Marathon Training for Simpletons Part III - Running economy

Government bail out would be welcomed

With economies around the world struggling because everyone borrowed too much money, many of you will be thinking this could be my manifesto for sorting the whole mess out.

It isn't.

This is a blog about something much harder - getting a lazy northerner around the London Marathon.

So, if my previous two posts in this mini-series on the thinking behind my training haven't put you off, lets see if this one can.

Running economy is, simply put, how much oxygen you use while running. It's like fuel economy in cars - if you use less oxygen to run the same as someone else, you've got better efficiency.

It's dictated mainly by the types of muscle fibres you have - slow or fast-twitch - so is largely determined by genetics, but training can help too.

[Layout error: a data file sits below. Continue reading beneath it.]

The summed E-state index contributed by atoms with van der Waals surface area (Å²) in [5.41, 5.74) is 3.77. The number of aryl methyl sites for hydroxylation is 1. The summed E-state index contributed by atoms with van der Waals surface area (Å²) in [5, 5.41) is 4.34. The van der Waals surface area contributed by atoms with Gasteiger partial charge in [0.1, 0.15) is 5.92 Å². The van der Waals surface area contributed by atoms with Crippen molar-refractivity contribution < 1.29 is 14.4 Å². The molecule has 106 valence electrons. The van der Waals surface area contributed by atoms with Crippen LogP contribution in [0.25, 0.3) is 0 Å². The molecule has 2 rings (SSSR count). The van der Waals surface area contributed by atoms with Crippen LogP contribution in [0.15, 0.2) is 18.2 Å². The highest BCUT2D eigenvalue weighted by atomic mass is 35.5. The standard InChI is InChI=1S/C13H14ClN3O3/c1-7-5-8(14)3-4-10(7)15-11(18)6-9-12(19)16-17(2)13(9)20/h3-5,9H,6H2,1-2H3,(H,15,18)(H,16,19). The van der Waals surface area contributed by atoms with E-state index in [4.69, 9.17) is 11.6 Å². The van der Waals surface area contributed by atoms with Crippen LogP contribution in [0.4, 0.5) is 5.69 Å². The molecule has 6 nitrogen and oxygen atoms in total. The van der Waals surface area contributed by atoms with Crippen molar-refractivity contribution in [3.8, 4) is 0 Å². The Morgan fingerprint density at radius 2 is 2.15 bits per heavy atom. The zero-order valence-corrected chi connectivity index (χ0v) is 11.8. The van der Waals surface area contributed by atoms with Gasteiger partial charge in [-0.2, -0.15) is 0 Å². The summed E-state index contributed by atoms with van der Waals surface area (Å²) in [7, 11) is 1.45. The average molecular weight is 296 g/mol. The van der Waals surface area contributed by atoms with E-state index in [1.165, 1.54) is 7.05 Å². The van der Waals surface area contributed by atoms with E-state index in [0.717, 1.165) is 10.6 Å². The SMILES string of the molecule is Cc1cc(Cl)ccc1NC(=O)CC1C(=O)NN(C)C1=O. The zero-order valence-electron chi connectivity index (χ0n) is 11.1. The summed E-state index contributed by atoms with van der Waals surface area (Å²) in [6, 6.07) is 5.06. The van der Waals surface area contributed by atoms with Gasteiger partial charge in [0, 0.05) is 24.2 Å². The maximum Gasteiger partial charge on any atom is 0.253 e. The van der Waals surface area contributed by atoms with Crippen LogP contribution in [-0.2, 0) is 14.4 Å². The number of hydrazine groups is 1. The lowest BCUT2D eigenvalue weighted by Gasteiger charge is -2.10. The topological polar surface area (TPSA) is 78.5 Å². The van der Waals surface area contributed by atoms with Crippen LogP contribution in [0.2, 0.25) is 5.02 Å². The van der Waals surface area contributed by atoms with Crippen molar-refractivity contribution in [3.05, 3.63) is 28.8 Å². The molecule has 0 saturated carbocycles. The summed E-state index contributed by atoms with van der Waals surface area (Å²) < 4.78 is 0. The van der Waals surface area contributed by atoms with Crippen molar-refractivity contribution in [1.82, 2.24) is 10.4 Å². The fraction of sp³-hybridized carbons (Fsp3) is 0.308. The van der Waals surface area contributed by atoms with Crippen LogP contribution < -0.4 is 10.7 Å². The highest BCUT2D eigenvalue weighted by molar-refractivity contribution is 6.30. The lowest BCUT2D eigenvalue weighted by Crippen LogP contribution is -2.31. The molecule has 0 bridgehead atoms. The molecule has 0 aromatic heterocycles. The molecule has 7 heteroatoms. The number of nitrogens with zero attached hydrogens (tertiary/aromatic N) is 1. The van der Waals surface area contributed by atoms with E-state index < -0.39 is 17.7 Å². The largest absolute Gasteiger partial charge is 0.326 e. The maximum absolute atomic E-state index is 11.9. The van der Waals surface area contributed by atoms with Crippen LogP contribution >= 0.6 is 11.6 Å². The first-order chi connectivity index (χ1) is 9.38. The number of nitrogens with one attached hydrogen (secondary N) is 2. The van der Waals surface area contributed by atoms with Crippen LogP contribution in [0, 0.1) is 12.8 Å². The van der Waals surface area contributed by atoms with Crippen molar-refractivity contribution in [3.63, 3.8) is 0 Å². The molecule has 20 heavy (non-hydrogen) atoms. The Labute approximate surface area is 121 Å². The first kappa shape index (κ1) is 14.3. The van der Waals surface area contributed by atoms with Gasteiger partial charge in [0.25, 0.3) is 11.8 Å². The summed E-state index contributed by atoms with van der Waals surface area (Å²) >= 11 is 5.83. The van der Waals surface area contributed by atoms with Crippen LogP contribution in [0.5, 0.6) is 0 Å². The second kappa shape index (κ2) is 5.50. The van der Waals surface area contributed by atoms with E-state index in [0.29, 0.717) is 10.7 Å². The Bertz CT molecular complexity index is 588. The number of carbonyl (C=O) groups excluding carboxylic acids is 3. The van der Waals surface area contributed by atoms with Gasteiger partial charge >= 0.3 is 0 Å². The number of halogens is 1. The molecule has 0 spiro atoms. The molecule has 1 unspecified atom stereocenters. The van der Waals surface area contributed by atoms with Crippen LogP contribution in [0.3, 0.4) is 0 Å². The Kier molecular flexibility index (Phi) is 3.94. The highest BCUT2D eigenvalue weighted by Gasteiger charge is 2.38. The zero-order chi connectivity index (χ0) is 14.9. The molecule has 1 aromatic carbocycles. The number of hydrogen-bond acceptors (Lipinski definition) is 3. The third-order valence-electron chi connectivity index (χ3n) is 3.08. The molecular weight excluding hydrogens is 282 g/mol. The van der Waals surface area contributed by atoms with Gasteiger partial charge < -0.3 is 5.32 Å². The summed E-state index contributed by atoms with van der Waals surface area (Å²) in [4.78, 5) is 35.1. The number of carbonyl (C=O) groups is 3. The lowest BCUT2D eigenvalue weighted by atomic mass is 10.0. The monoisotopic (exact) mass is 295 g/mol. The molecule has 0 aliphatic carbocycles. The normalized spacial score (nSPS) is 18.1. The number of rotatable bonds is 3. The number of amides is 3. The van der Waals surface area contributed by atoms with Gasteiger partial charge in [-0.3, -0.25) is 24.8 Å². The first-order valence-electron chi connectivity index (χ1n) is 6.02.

Annoyingly for those of us eager to find short cuts to improve and focus on them, this one's not so simple to improve. This is mainly because lots of running over a period of years seems to be the best way to get your body adapted.

Not what I wanted to hear.

However, even us short term thinkers can get some improvement by increasing the mileage in our training over time, and repeatedly running short bursts of around 100m at a fast pace (repetitions).

Repetitions are a bit of a workaround solution as they help to improve your running form - the mechanics of your running - which stops you wasting energy, and oxygen, so your economy improves.

So all the core strength nonsense I've got to do to stop my spine snapping in two is also helping with this one. That's cool as in my head rolling around on the floor was only tenuously linked to running, so now it feels more like it's for something.

I therefore need to make sure I build repetitions, and increased mileage, into the training to make sure it's as effective as poss.

It's starting to almost sound like I know what I'm talking about!